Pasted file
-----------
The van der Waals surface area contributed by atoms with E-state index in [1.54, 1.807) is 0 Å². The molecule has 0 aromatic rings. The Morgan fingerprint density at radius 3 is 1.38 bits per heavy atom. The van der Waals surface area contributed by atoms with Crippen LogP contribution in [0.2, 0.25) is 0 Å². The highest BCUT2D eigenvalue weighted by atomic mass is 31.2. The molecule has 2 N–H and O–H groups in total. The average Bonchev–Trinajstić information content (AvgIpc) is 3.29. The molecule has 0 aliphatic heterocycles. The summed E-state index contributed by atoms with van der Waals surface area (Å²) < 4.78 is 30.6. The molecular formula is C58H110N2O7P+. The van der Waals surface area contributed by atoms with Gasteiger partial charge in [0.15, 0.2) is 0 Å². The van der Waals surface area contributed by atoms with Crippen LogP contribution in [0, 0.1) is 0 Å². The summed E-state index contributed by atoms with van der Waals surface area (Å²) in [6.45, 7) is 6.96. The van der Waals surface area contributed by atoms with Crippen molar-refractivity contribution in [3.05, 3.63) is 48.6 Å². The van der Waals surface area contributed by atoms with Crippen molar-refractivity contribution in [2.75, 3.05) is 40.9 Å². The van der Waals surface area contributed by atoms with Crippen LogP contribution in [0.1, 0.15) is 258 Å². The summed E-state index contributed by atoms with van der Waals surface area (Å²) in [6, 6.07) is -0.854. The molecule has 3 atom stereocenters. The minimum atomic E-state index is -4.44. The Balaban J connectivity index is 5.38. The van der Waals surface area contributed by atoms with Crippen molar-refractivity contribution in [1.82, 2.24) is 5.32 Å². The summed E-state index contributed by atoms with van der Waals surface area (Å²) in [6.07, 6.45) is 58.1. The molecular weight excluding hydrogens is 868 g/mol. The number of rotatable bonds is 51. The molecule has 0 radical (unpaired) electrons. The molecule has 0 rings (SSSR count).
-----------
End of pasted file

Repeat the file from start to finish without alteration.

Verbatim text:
The van der Waals surface area contributed by atoms with E-state index in [1.54, 1.807) is 0 Å². The molecule has 0 aromatic rings. The Morgan fingerprint density at radius 3 is 1.38 bits per heavy atom. The van der Waals surface area contributed by atoms with Crippen LogP contribution in [0.2, 0.25) is 0 Å². The highest BCUT2D eigenvalue weighted by atomic mass is 31.2. The molecule has 2 N–H and O–H groups in total. The average Bonchev–Trinajstić information content (AvgIpc) is 3.29. The molecule has 0 aliphatic heterocycles. The summed E-state index contributed by atoms with van der Waals surface area (Å²) < 4.78 is 30.6. The molecular formula is C58H110N2O7P+. The van der Waals surface area contributed by atoms with Gasteiger partial charge in [0.15, 0.2) is 0 Å². The van der Waals surface area contributed by atoms with Crippen LogP contribution in [0, 0.1) is 0 Å². The summed E-state index contributed by atoms with van der Waals surface area (Å²) in [6.45, 7) is 6.96. The van der Waals surface area contributed by atoms with Crippen molar-refractivity contribution in [3.05, 3.63) is 48.6 Å². The van der Waals surface area contributed by atoms with Crippen molar-refractivity contribution in [2.75, 3.05) is 40.9 Å². The van der Waals surface area contributed by atoms with Crippen LogP contribution in [0.1, 0.15) is 258 Å². The summed E-state index contributed by atoms with van der Waals surface area (Å²) in [6, 6.07) is -0.854. The molecule has 3 atom stereocenters. The minimum atomic E-state index is -4.44. The Balaban J connectivity index is 5.38. The van der Waals surface area contributed by atoms with Crippen molar-refractivity contribution in [1.82, 2.24) is 5.32 Å². The summed E-state index contributed by atoms with van der Waals surface area (Å²) in [6.07, 6.45) is 58.1. The molecular weight excluding hydrogens is 868 g/mol. The number of rotatable bonds is 51. The molecule has 0 radical (unpaired) electrons. The molecule has 0 rings (SSSR count).